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Stopping On A Dime

By Greg Siller - Pro Learning Systems


How do you stop on roller blades! I play ice hockey and find it almost impossible to stop on wheels. Please help!

Many of you have asked this same question, and for good reason. Stopping is an important and essential part of hockey. It is used to change direction quickly or evade another player (or to keep you from slamming into the boards). Three stopping techniques include the T-stop, Two-skate stop, and Power Slide.

The T-stop is a slow stop that can be used when coming to the bench when a shift is over or by a defenseman when he slows down behind the net to set up a breakout play. To execute, place your weight on your left skate (for this example) and slowly lift your right skate and turn it perpendicular to your direction of travel (sideways). With both knees bent, slowly drag the wheels of your right skate and increase the pressure until you stop. Keep your upper body square to the direction of travel.

The Two-Skate stop is an essential technique for all players to master. This technique is important to perfect because the faster you can stop, the sooner you can get back into the play or the easier you can get away from an opponent. This stop is made by swinging the upper body and hips quickly at a right angle to the direction of your travel. As this occurs, the player should turn both skates quickly in the same direction, bend the knees, and press his weight down so that the wheels grip the playing surface. As you are stopping, shift your weight from the outside edge of the inside skate to the inside edge of the outside skate. Stay low upon completion of the stop to keep your balance. Since your wheel durometer and playing surface affect your ability to stop, you may need to vary the distance between your skates and how deep you bend your knees when stopping. If you are on a sticky surface, you can keep your skates close together and bend your knees deeply when stopping. If you are slippery surface, you can move you skates further apart (for better balance) and stand more upright when stopping. If you are having trouble performing the two-skate stop, practice slowly moving your skates in a C shape to help get you coordinate your stopping movement.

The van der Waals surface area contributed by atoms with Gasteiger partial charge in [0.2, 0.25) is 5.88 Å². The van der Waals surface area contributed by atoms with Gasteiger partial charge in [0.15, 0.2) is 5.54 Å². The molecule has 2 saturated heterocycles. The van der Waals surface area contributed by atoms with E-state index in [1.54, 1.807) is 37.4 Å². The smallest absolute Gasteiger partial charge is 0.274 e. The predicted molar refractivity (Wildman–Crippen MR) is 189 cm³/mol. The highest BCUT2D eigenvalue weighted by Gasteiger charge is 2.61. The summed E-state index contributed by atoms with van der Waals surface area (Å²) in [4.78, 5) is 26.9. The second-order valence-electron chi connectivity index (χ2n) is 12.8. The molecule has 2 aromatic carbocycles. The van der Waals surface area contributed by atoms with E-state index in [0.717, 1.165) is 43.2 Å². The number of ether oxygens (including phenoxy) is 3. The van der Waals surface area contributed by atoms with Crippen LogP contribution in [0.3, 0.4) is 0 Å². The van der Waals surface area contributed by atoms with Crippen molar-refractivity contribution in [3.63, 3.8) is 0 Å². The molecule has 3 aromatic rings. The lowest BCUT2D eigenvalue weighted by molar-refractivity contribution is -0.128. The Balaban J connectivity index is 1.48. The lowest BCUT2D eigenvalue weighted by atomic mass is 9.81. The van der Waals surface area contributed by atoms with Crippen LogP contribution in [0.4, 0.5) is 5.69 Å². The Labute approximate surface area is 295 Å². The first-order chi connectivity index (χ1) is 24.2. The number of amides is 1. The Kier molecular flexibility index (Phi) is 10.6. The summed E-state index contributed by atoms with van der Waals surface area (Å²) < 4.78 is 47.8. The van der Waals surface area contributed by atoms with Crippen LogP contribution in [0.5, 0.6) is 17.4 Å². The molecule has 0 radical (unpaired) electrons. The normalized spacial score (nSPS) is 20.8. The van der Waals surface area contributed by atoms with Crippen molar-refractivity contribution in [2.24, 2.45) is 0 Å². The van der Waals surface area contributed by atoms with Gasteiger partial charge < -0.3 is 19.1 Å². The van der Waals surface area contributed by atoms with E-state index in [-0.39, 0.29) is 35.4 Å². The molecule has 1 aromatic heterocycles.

The Power Slide is an advanced stopping technique that allows a player to retrieve a puck from the corner while keeping his eyes on the action around him and can be used while skating either forward or backward. While skating forward, pivot on your right skate (for this example) so that the heel of that skate is pointing in the direction of travel. Keep most of your weight on your right leg. Bend your right knee so that your upper and lower leg form a 90 degree angle. At the same time, swing your left leg around, extend it in the direction of travel, and begin to lay the side of your left skate and the wheels down on the playing surface. The side of your skate and wheels will slide along the playing surface until you stop. Note: If you only place the wheels on the playing surface, you might twist your ankle. To avoid this problem, lay both the inside edge of your skate and the wheels down. While skating backward, bend your right knee at a 90 degree angle. Extend your left leg in the direction of travel, and lay the side of your left skate and the wheels down so that they slide along the playing surface until you stop.

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